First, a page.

After less than two years since McCartney fought to get the lyrics included in the Sgt. Pepper’s album, accompanying lyrics were now, in 1969, becoming commonplace — particularly important for an opera. At this point in my life I had started to check out full opera albums from the library and the inclusion of lyrics with Tommy made listening to the music while following the lyrics a similar experience to listening to those opera albums — except instead of having to track the original language at the same time following the translation, Tommy was in English!  That Christmas I had also received Andrew Lloyd Webber’s Jesus Christ, Superstar (lyrics by Tim Rice) and had just purchased a low-cost four LP box set of Handel’s Messiah (lyrics by Charles Jennens)  — this was my first experience in following libretti booklets that required no cross referencing from the original language to the translation.  It made me wonder why the classic operas weren’t recorded in English so they would have wider appeal and be to be more competitive with contemporary albums sold in English speaking countries. It certainly would make following the text much easier.

Looking back, Tommy is certainly not produced like a real opera, as Daltry, Townshend and Entwistle handle all the vocals.  Clearly the 1975 movie soundtrack provides distinct parts, underscoring the inherent operatic nature of the work. This original, though, is the true reference, a musical work of art as good as any album of the 1960s.

Its worth noting that this work incorporated some previously written songs, including “Sensation”, “Sally Simpson” and “I’m Free”, the latter an expression of the spiritual peace Townshend achieved from association with Meher Baba, the Irani-Indian self-proclaimed Avatar and spiritual master.

We also have a blues number based on Sonny Boy Williamson’s “Eyesight to the Blind”, re-titled, “The Hawker” as well as two John Entwistle tunes, written on request from Townshend to cover the heinous actions of Cousin Kevin and Uncle Ernie.  Not surprisingly, given the nature of his earlier compositions, Entwistle makes use of chromatic passages in both songs, creating a darker, perverse mood that contrasts sharply with the usually brighter Entwistle compositions.

In short, this is a classic rock album, and though Who fans may freely dispute if this is better than the preceding Who Sell Out or the two subsequent albums, “Who’s Next”, and Quadrophenia, one point is indisputable: this album has stood the test of time for the last fifty years and will stand up just as nicely for the next fifty years.  It is my favorite Who album, filled with musical color and magic, and it continues to sound fresh, alive and vital to me — even though I listened to it this time around at much lower volume levels!

What is your favorite The Who album and why?

Track listing [from Wikipedia]

All tracks written by Pete Townshend, except where noted.

Side one



Lead vocals



Overture Townshend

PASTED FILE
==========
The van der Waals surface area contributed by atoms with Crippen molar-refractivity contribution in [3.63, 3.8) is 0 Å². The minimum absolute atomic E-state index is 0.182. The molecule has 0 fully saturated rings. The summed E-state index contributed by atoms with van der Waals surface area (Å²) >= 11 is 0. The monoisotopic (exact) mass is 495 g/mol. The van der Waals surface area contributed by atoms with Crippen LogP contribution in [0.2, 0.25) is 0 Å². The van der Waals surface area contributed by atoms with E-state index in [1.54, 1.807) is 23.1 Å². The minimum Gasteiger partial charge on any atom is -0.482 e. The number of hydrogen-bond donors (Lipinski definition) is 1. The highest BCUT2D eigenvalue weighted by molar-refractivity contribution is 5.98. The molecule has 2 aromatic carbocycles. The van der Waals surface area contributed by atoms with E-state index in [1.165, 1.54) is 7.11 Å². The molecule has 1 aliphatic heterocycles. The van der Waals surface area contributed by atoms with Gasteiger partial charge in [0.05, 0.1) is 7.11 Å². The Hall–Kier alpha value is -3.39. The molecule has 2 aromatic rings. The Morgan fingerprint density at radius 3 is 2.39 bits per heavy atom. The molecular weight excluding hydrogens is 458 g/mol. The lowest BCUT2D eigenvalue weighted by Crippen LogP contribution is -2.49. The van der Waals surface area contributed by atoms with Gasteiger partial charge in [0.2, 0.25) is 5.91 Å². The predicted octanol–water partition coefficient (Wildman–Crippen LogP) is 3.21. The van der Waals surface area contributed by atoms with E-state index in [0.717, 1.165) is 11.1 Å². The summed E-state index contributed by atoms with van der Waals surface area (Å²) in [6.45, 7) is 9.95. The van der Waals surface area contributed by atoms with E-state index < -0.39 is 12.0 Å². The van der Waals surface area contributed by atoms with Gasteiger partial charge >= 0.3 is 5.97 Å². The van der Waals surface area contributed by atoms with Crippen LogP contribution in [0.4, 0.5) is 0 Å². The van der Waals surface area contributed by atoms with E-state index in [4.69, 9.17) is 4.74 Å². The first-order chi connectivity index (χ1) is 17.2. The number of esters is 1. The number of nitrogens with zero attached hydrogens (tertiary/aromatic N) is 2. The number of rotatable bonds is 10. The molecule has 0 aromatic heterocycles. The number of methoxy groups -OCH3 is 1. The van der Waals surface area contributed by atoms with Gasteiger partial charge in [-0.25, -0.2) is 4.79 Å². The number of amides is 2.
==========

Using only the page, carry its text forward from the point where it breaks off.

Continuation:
“It’s a Boy” Townshend



“1921” Townshend, Roger Daltrey on chorus



“Amazing Journey” Daltrey



“Sparks” Instrumental



The Hawker” (Sonny Boy Williamson II) Daltrey


Total length:


Side two



Lead vocals



Christmas Daltrey, Townshend



“Cousin Kevin” (John Entwistle) Entwistle and Townshend



The Acid Queen Townshend



“Underture” Instrumental


Total length:


Side three



Lead vocals



“Do You Think It’s Alright?” Daltrey and Townshend



“Fiddle About” (Entwistle) Entwistle



Pinball Wizard Daltrey, Townshend on bridge



“There’s a Doctor” Townshend, Daltrey, Entwistle



Go to the Mirror! Daltrey and Townshend



“Tommy Can You Hear Me?” Daltrey, Townshend and Entwistle



“Smash the Mirror” Daltrey



“Sensation” Townshend


Total length:


Side four



Lead vocals



“Miracle Cure” Daltrey, Townshend and Entwistle



“Sally Simpson” Daltrey



I’m Free Daltrey



“Welcome” Daltrey, Townshend and Entwistle



“Tommy’s Holiday Camp” Townshend



We’re Not Gonna Take It Daltrey, with Townshend and Entwistle


Total length:


The Who



Fifty Year Friday: The Who Sell Out


“Power pop is what we play—what the Small Faces used to play, and the kind of pop the Beach Boys played in the days of ‘Fun, Fun, Fun‘ which I preferred.” Pete Townshend (1967)

Somewhere in the mid sixties, rock and roll was replaced with rock.  The rock and roll music of the fifties, primarily based on blues and variations of blues chord sequences, slowly was overshadowed by music that was more message and substance oriented. The Beach Boys classic “Fun, Fun, Fun”, and the 1967 masterwork “Good Vibrations” is clearly Rock and Roll. The Beatles’ “Lucy in the Sky With Diamonds” is clearly rock.  I don’t recall the year, but sometime in the late sixties, I started correcting my dad when he referred to rock music as “rock ‘n roll” — I disdained Rock and Roll as a relic and lower form of music,  and loved Rock for its broad musical diversity and, for the best of it, it’s reach beyond dance music to serious listening music.